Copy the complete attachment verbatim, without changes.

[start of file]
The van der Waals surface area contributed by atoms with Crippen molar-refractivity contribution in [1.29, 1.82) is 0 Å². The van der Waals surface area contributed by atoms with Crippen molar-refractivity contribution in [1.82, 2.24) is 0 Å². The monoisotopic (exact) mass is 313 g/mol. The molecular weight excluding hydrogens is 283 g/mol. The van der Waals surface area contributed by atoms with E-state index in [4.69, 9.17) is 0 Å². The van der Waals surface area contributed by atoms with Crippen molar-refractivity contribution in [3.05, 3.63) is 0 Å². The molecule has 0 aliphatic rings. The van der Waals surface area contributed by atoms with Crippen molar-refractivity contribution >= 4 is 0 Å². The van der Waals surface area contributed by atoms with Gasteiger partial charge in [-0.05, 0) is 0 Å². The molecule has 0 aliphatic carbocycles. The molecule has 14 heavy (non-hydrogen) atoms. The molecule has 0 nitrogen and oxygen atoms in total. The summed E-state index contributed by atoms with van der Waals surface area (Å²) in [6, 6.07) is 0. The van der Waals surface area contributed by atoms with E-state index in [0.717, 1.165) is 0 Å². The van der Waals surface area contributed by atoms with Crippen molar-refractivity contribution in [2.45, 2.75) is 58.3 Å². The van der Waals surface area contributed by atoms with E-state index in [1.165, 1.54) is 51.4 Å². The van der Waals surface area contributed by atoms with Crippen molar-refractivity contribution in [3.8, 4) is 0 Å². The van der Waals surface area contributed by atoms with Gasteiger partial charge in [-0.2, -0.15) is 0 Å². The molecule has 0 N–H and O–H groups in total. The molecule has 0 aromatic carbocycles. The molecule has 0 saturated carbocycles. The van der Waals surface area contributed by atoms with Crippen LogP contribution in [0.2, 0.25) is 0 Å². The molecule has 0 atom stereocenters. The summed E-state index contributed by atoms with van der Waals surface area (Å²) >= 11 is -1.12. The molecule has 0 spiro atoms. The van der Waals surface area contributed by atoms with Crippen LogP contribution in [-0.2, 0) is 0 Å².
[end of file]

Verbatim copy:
The van der Waals surface area contributed by atoms with Crippen molar-refractivity contribution in [1.29, 1.82) is 0 Å². The van der Waals surface area contributed by atoms with Crippen molar-refractivity contribution in [1.82, 2.24) is 0 Å². The monoisotopic (exact) mass is 313 g/mol. The molecular weight excluding hydrogens is 283 g/mol. The van der Waals surface area contributed by atoms with E-state index in [4.69, 9.17) is 0 Å². The van der Waals surface area contributed by atoms with Crippen molar-refractivity contribution in [3.05, 3.63) is 0 Å². The molecule has 0 aliphatic rings. The van der Waals surface area contributed by atoms with Crippen molar-refractivity contribution >= 4 is 0 Å². The van der Waals surface area contributed by atoms with Gasteiger partial charge in [-0.05, 0) is 0 Å². The molecule has 0 aliphatic carbocycles. The molecule has 14 heavy (non-hydrogen) atoms. The molecule has 0 nitrogen and oxygen atoms in total. The summed E-state index contributed by atoms with van der Waals surface area (Å²) in [6, 6.07) is 0. The van der Waals surface area contributed by atoms with E-state index in [0.717, 1.165) is 0 Å². The van der Waals surface area contributed by atoms with Crippen molar-refractivity contribution in [2.45, 2.75) is 58.3 Å². The van der Waals surface area contributed by atoms with E-state index in [1.165, 1.54) is 51.4 Å². The van der Waals surface area contributed by atoms with Crippen molar-refractivity contribution in [3.8, 4) is 0 Å². The van der Waals surface area contributed by atoms with Gasteiger partial charge in [-0.2, -0.15) is 0 Å². The molecule has 0 N–H and O–H groups in total. The molecule has 0 aromatic carbocycles. The molecule has 0 saturated carbocycles. The van der Waals surface area contributed by atoms with Crippen LogP contribution in [0.2, 0.25) is 0 Å². The molecule has 0 atom stereocenters. The summed E-state index contributed by atoms with van der Waals surface area (Å²) >= 11 is -1.12. The molecule has 0 spiro atoms. The van der Waals surface area contributed by atoms with Crippen LogP contribution in [-0.2, 0) is 0 Å².